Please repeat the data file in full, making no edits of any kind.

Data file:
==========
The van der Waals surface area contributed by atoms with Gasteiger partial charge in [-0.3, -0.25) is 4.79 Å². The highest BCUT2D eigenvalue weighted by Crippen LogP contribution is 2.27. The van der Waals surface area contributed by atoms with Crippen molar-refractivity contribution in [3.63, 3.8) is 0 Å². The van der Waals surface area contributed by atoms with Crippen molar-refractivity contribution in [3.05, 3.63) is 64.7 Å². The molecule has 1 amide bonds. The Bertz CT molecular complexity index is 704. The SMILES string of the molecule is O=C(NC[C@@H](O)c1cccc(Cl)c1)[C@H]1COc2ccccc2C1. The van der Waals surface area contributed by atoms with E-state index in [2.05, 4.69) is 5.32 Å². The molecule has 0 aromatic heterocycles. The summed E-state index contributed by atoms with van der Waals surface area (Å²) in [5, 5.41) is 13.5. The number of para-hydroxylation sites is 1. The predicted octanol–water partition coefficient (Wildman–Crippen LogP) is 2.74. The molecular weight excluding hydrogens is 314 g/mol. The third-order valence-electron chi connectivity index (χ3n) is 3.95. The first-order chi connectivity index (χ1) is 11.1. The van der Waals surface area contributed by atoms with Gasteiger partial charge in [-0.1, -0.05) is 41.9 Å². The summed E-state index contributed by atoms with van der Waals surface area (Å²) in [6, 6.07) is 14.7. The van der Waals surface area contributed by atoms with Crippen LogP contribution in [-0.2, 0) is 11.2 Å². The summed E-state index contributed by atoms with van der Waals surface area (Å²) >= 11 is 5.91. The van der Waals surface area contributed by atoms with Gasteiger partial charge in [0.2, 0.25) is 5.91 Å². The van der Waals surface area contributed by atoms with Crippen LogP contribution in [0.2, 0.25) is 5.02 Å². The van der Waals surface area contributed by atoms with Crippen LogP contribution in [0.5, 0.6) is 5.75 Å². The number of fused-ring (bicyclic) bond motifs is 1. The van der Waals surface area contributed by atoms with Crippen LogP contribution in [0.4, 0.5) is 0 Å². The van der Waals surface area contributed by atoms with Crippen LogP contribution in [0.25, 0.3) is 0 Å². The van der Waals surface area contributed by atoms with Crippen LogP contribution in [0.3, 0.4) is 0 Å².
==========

The van der Waals surface area contributed by atoms with Gasteiger partial charge in [-0.3, -0.25) is 4.79 Å². The highest BCUT2D eigenvalue weighted by Crippen LogP contribution is 2.27. The van der Waals surface area contributed by atoms with Crippen molar-refractivity contribution in [3.63, 3.8) is 0 Å². The van der Waals surface area contributed by atoms with Crippen molar-refractivity contribution in [3.05, 3.63) is 64.7 Å². The molecule has 1 amide bonds. The Bertz CT molecular complexity index is 704. The SMILES string of the molecule is O=C(NC[C@@H](O)c1cccc(Cl)c1)[C@H]1COc2ccccc2C1. The van der Waals surface area contributed by atoms with E-state index in [2.05, 4.69) is 5.32 Å². The molecule has 0 aromatic heterocycles. The summed E-state index contributed by atoms with van der Waals surface area (Å²) in [5, 5.41) is 13.5. The number of para-hydroxylation sites is 1. The predicted octanol–water partition coefficient (Wildman–Crippen LogP) is 2.74. The molecular weight excluding hydrogens is 314 g/mol. The third-order valence-electron chi connectivity index (χ3n) is 3.95. The first-order chi connectivity index (χ1) is 11.1. The van der Waals surface area contributed by atoms with Gasteiger partial charge in [-0.1, -0.05) is 41.9 Å². The summed E-state index contributed by atoms with van der Waals surface area (Å²) in [6, 6.07) is 14.7. The van der Waals surface area contributed by atoms with Crippen LogP contribution in [-0.2, 0) is 11.2 Å². The summed E-state index contributed by atoms with van der Waals surface area (Å²) >= 11 is 5.91. The van der Waals surface area contributed by atoms with Gasteiger partial charge in [0.2, 0.25) is 5.91 Å². The van der Waals surface area contributed by atoms with Crippen LogP contribution in [0.2, 0.25) is 5.02 Å². The van der Waals surface area contributed by atoms with Crippen LogP contribution in [0.5, 0.6) is 5.75 Å². The number of fused-ring (bicyclic) bond motifs is 1. The van der Waals surface area contributed by atoms with Crippen LogP contribution in [0.4, 0.5) is 0 Å². The van der Waals surface area contributed by atoms with Crippen LogP contribution in [0.25, 0.3) is 0 Å². The van der Waals surface area contributed by atoms with Crippen LogP contribution in [0.3, 0.4) is 0 Å².